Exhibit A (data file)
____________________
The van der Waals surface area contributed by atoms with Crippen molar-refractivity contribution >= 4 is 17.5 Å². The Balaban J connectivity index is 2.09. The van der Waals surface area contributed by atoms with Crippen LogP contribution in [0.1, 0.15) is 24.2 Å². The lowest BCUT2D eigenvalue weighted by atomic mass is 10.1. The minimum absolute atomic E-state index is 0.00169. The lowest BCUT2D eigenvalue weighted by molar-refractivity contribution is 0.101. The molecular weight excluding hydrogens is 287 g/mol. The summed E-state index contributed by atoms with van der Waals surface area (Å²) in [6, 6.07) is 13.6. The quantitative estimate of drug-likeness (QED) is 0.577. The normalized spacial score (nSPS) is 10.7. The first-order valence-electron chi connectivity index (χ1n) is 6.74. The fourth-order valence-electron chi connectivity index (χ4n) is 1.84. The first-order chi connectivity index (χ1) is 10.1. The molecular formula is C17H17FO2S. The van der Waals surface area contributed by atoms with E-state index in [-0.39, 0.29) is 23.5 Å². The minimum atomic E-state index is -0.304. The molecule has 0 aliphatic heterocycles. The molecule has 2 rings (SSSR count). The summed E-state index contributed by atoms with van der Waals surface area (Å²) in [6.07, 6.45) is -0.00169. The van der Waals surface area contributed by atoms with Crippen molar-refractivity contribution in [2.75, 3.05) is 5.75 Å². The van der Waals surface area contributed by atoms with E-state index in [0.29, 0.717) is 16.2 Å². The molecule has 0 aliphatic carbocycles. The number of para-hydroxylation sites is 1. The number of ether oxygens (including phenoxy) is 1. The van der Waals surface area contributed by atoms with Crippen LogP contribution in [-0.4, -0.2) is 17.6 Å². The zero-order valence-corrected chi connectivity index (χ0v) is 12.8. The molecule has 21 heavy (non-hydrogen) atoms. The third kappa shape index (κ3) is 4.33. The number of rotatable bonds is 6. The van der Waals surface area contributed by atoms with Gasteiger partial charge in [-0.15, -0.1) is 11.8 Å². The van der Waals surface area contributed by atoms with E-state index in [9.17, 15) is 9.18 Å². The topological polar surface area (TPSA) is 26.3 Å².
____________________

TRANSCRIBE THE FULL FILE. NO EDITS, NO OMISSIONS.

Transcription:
The van der Waals surface area contributed by atoms with Crippen molar-refractivity contribution >= 4 is 17.5 Å². The Balaban J connectivity index is 2.09. The van der Waals surface area contributed by atoms with Crippen LogP contribution in [0.1, 0.15) is 24.2 Å². The lowest BCUT2D eigenvalue weighted by atomic mass is 10.1. The minimum absolute atomic E-state index is 0.00169. The lowest BCUT2D eigenvalue weighted by molar-refractivity contribution is 0.101. The molecular weight excluding hydrogens is 287 g/mol. The summed E-state index contributed by atoms with van der Waals surface area (Å²) in [6, 6.07) is 13.6. The quantitative estimate of drug-likeness (QED) is 0.577. The normalized spacial score (nSPS) is 10.7. The first-order valence-electron chi connectivity index (χ1n) is 6.74. The fourth-order valence-electron chi connectivity index (χ4n) is 1.84. The first-order chi connectivity index (χ1) is 10.1. The molecular formula is C17H17FO2S. The van der Waals surface area contributed by atoms with E-state index in [-0.39, 0.29) is 23.5 Å². The minimum atomic E-state index is -0.304. The molecule has 0 aliphatic heterocycles. The molecule has 2 rings (SSSR count). The summed E-state index contributed by atoms with van der Waals surface area (Å²) in [6.07, 6.45) is -0.00169. The van der Waals surface area contributed by atoms with Crippen molar-refractivity contribution in [2.75, 3.05) is 5.75 Å². The van der Waals surface area contributed by atoms with E-state index in [0.29, 0.717) is 16.2 Å². The molecule has 0 aliphatic carbocycles. The number of para-hydroxylation sites is 1. The number of ether oxygens (including phenoxy) is 1. The van der Waals surface area contributed by atoms with Crippen LogP contribution in [-0.4, -0.2) is 17.6 Å². The zero-order valence-corrected chi connectivity index (χ0v) is 12.8. The molecule has 21 heavy (non-hydrogen) atoms. The third kappa shape index (κ3) is 4.33. The number of rotatable bonds is 6. The van der Waals surface area contributed by atoms with Gasteiger partial charge in [-0.15, -0.1) is 11.8 Å². The van der Waals surface area contributed by atoms with E-state index in [9.17, 15) is 9.18 Å². The topological polar surface area (TPSA) is 26.3 Å².